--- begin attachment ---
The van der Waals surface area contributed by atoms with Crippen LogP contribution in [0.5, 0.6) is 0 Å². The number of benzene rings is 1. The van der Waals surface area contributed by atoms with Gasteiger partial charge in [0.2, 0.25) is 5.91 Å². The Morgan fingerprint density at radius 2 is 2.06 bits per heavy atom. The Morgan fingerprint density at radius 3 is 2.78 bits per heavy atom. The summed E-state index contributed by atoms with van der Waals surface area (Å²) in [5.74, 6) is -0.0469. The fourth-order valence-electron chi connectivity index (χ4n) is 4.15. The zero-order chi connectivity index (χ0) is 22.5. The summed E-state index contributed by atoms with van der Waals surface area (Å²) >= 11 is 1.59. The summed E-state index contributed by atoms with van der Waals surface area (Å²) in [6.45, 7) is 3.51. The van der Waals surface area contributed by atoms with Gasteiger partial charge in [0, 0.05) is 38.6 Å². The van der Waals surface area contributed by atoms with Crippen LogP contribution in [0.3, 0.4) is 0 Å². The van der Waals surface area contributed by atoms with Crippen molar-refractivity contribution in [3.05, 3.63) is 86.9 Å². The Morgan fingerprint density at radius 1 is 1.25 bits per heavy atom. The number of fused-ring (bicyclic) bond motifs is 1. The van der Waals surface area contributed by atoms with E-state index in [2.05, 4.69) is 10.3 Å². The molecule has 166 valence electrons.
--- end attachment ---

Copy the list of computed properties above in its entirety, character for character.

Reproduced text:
The van der Waals surface area contributed by atoms with Crippen LogP contribution in [0.5, 0.6) is 0 Å². The number of benzene rings is 1. The van der Waals surface area contributed by atoms with Gasteiger partial charge in [0.2, 0.25) is 5.91 Å². The Morgan fingerprint density at radius 2 is 2.06 bits per heavy atom. The Morgan fingerprint density at radius 3 is 2.78 bits per heavy atom. The summed E-state index contributed by atoms with van der Waals surface area (Å²) in [5.74, 6) is -0.0469. The fourth-order valence-electron chi connectivity index (χ4n) is 4.15. The zero-order chi connectivity index (χ0) is 22.5. The summed E-state index contributed by atoms with van der Waals surface area (Å²) >= 11 is 1.59. The summed E-state index contributed by atoms with van der Waals surface area (Å²) in [6.45, 7) is 3.51. The van der Waals surface area contributed by atoms with Gasteiger partial charge in [0, 0.05) is 38.6 Å². The van der Waals surface area contributed by atoms with Crippen LogP contribution in [0.3, 0.4) is 0 Å². The van der Waals surface area contributed by atoms with Crippen molar-refractivity contribution in [3.05, 3.63) is 86.9 Å². The Morgan fingerprint density at radius 1 is 1.25 bits per heavy atom. The number of fused-ring (bicyclic) bond motifs is 1. The van der Waals surface area contributed by atoms with E-state index in [2.05, 4.69) is 10.3 Å². The molecule has 166 valence electrons.